Leontine T. Kelly

From Wikipedia, the free encyclopedia
Jump to navigation Jump to search

Leontine T. Kelly
Leontine T. Kelly.jpg
Leontine Turpeau

March 5, 1920
DiedJune 28, 2012(2012-06-28) (aged 92)
OccupationBishop of the United Methodist Church
Known forFirst black woman to become a bishop in a major Christian denomination
Spouse(s)Gloster Bryant Current
James David Kelly (m. 1956)

Leontine Turpeau Current Kelly (March 5, 1920 – June 28, 2012) was an American bishop of the United Methodist Church.

Early life and personal life[edit]

Leontine Turpeau was born in Washington, D.C., one of eight children. Her father, David D. Turpeau Sr., was a Methodist minister, who later served four terms in the Ohio House of Representatives. Her mother, Ila Marshall Turpeau, was an outspoken advocate for women and Blacks and a founder of the Urban League of Cincinnati, Ohio. Her brother, D. Rossman Turpeau was an educator in Cincinnati, Ohio.[1]

Turpeau’s first marriage (to Gloster B. Current) ended in divorce. They had three children together. She then married James David Kelly, a United Methodist minister. Following her husband’s death, she adopted his great-granddaughter, Pamela Lynne Kelly.


Kelly earned a B.A. degree from Virginia Union University (1960) and completed graduate work in economics, history and humanities at North Texas State University, the University of Cincinnati, and the College of William and Mary. Sheserved as a public school teacher in Richmond and Northumberland County, Virginia for eight years.

Kelly completed the Course of Study for Ordained Ministers in the Virginia Annual Conference of the U.M. Church by attending summer school at Wesley Theological Seminary (1970, 1971). She earned her M.Div. degree from Union Theological Seminary in Richmond, Virginia (1976).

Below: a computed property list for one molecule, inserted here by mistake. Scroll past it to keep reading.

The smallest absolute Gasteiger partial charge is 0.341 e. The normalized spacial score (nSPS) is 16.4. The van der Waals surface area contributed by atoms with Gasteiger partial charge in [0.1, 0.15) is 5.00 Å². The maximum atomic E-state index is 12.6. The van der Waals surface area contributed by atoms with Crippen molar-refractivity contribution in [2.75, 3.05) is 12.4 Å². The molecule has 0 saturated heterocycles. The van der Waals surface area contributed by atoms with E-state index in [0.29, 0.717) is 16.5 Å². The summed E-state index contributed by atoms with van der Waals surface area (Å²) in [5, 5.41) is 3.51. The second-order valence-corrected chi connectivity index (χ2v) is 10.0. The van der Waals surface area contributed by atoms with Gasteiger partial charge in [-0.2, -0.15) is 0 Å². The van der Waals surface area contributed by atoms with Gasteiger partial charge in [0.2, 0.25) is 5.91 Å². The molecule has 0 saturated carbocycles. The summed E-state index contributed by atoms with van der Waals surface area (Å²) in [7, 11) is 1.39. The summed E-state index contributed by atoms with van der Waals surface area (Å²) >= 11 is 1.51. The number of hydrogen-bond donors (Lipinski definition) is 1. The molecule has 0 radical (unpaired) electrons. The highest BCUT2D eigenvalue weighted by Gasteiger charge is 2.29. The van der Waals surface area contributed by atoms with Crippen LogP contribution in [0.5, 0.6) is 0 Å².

Kelly held honorary doctorates from Garrett-Evangelical Theological Seminary (1984), DePauw University (1989), Christian Theological Seminary (1989), Virginia Union University (1989), Nebraska Wesleyan University (also 1989), Bennett College (1991), Willamette University (1990) and Dillard University (1992).

Ministry career[edit]

Kelly became a Certified Lay Speaker in Virginia in the late-1960s. She then served the Galilee Church (1969–75). She was ordained a Deacon by William R. Cannon in 1972 and an Elder by W. Kenneth Goodson in 1977.

Kelly served on the staff of the Virginia Conference Council on Ministries (1975–77), directing social ministries. She then served as pastor of Asbury-Church Hill in Richmond, Virginia seven years before becoming Assistant General Secretary of the U.M. General Board of Discipleship with the portfolio of Evangelism. Leontine also served on the Health and Welfare Ministries Division of the General Board of Global Ministries.

Although a member of the Virginia Annual Conference in the Southeastern Jurisdiction, Kelly was elected to the episcopacy by the Western Jurisdictional Conference of the U.M. Church in 1984 (only the second woman, and the first African American woman, to become a bishop in any major Christian denomination in the World). She was assigned to the San Francisco Episcopal Area, where she served until her retirement in 1992. Kelly also served on the U.M. General Board of Church and Society, as the President of the Western Jurisdictional College of Bishops, and on the executive committee of the Council of Bishops.

Awards and honors[edit]

Kelly was the 2002 recipient of the Thomas Merton Award. She was also inducted into the National Women's Hall of Fame.


Kelly died on June 28, 2012 in Oakland, California.[1]


  • The Council of Bishops of the United Methodist Church [1]
  • InfoServ, the official information service of The United Methodist Church. [2]
  1. ^ a b "Leontine Kelly Dead: African-American United Methodist Woman Bishop Dies At 92". Huffington Post. June 30, 2012. Retrieved June 30, 2012.

External links[edit]